Things don’t seem to be getting any better for the Spanish royal family in 2013. Not with the latest news that Spain’s Princess Cristina has just been named a suspect in the Duke of Palma’s corruption case. Known in Spain as Infanta Cristina, she was summoned to appear in a Spanish court at the end of the week, amid on-going allegations her husband, the Duke of Palma, misused public money to the tune of millions of euros.
It at first seemed that Infanta Cristina had nothing to do with the corruption case but El Pais, a major Spanish newspaper, recently reported several e-mails had been discovered proving that she did. That’s when a Spanish court went into action and insisted Infanta Cristina be named a suspect and appear for questioning.
Infanta Cristina will appear in a Palma de Mallorca court on the 27th of April, where she will be questioned on the subject of any illegal dealings her husband may have been involved in, as well as if she had any involvement in the misappropriation of the money herself.
The money involved in the Duke of Palma’s corruption case was public money that was given to the the non-profit Noos Institute by local authorities. It was to be used to organize sporting events.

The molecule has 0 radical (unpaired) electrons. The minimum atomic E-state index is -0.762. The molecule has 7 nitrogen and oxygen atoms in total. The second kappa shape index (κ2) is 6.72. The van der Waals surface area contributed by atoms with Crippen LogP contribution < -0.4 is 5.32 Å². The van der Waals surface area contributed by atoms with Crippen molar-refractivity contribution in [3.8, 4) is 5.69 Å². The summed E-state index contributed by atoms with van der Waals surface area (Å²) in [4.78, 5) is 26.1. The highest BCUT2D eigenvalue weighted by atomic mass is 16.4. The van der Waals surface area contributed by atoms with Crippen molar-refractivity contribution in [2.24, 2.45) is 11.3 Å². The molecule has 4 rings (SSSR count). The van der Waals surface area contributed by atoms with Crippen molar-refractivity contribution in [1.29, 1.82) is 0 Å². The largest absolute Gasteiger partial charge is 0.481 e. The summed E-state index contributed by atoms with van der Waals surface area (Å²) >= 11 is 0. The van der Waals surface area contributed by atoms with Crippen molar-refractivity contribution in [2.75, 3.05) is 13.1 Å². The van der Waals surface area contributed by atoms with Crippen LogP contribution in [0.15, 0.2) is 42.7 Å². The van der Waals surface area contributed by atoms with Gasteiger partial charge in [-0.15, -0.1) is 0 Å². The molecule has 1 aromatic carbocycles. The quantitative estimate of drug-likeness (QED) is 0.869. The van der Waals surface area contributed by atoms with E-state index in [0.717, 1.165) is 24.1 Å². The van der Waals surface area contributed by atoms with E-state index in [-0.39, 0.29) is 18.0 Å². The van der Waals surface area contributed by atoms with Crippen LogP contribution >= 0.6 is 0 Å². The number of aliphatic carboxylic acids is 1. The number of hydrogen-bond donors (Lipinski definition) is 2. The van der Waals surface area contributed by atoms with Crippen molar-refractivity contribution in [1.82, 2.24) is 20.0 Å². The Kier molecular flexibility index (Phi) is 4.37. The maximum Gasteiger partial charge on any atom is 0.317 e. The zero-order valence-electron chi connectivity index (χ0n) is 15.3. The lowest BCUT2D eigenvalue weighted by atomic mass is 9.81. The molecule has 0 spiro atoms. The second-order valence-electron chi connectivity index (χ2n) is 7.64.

It is suspected that the Duke of Palma and his business partner, Diego Torres, overcharged local authorities for the sporting events and then pocketed the extra money themselves by squirreling it away in off-shore bank accounts.
Both the Duke of Palma and Diego Torres deny any wrongdoing and, as of this writing, neither have yet been formally charged although it’s expected at least one of them probably will be.
The court summons is the first time a direct descendant of a Spanish king has been asked to appear in court. I’ll bet King Juan Carlos probably wishes Spanish kings could still order their subjects be beheaded when it comes to his disgraced son-in-law, Inaki Urdangarin, the Duke of Palma. After all, he certainly hasn’t done the Spanish royal family’s reputation much good.